Wednesday, May 18, 2005File:Bush Embassy photo.jpg
On May 10 while visiting Georgia’s capital Tbilisi a live hand grenade landed within 100 feet of United States President George W. Bush.
The grenade was wrapped in a dark plaid cloth handkerchief. According to Brian Paarmann, the FBI’s legal attache at the U.S. Embassy in Tbilisi, it was “tossed in the general direction of the main stage” about 1:30 p.m., right after Bush began speaking, and landed less than 100 feet from the podium. The grenade reportedly bounced off a child’s cap and then was removed by a Georgian security officer.
The White House initially stated that the president was in no real danger, however the event has lead to a review of security measures at presidential events.
An FBI official at the U.S. embassy in Georgia confirms that an explosive device was thrown, but due to a malfunction it failed to detonate. “This hand grenade appears to be a live device that simply failed to function due to a light strike on the blasting cap induced by a slow deployment of the spoon activation device,” the FBI stated.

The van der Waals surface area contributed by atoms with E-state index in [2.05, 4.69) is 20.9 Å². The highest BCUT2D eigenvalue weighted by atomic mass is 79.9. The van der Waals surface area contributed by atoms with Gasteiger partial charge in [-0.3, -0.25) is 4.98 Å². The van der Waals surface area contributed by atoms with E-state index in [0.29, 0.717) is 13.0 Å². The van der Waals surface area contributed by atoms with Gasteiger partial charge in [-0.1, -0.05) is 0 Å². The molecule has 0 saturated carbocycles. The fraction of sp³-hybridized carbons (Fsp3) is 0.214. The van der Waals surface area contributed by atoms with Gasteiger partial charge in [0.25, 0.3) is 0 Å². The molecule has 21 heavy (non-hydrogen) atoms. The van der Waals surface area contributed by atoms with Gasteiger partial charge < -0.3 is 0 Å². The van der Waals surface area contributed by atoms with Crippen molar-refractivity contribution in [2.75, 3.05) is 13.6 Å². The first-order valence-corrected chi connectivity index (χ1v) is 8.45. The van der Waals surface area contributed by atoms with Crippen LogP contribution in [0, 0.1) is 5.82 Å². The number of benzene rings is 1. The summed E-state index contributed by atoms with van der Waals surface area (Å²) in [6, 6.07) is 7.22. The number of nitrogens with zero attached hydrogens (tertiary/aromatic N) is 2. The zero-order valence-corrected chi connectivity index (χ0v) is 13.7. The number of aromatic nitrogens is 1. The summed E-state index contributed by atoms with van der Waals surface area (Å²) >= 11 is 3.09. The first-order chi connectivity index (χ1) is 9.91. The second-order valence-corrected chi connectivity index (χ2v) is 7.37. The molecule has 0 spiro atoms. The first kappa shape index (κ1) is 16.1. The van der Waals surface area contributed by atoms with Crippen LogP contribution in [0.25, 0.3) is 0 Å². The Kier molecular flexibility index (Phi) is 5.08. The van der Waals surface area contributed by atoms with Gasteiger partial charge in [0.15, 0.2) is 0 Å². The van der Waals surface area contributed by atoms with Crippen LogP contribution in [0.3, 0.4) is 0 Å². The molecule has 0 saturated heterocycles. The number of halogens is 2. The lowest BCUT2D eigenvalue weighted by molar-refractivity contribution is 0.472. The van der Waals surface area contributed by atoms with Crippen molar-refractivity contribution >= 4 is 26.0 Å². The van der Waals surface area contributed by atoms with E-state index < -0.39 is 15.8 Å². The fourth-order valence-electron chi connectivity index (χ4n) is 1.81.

The FBI is still investigating the incident. According to their report the device failed to explode because of a malfunction. “The activation device deployed too slowly to hit the blasting cap hard enough,” agent Bryan Paarmann said. A 20,000 laris (US$10,978) reward is offered for information leading to the arrest of the person responsible.
The grenade was a knock-off of a Soviet-designed RGD-5, which has a lethal range of about 100 feet. “We consider this act to be a threat against the health and welfare of both the president of the United States and the president of Georgia as well as the multitude of Georgian people that had turned out at this event,” Paarmann said. It had initially been believed to be a non-explosive model used for military training.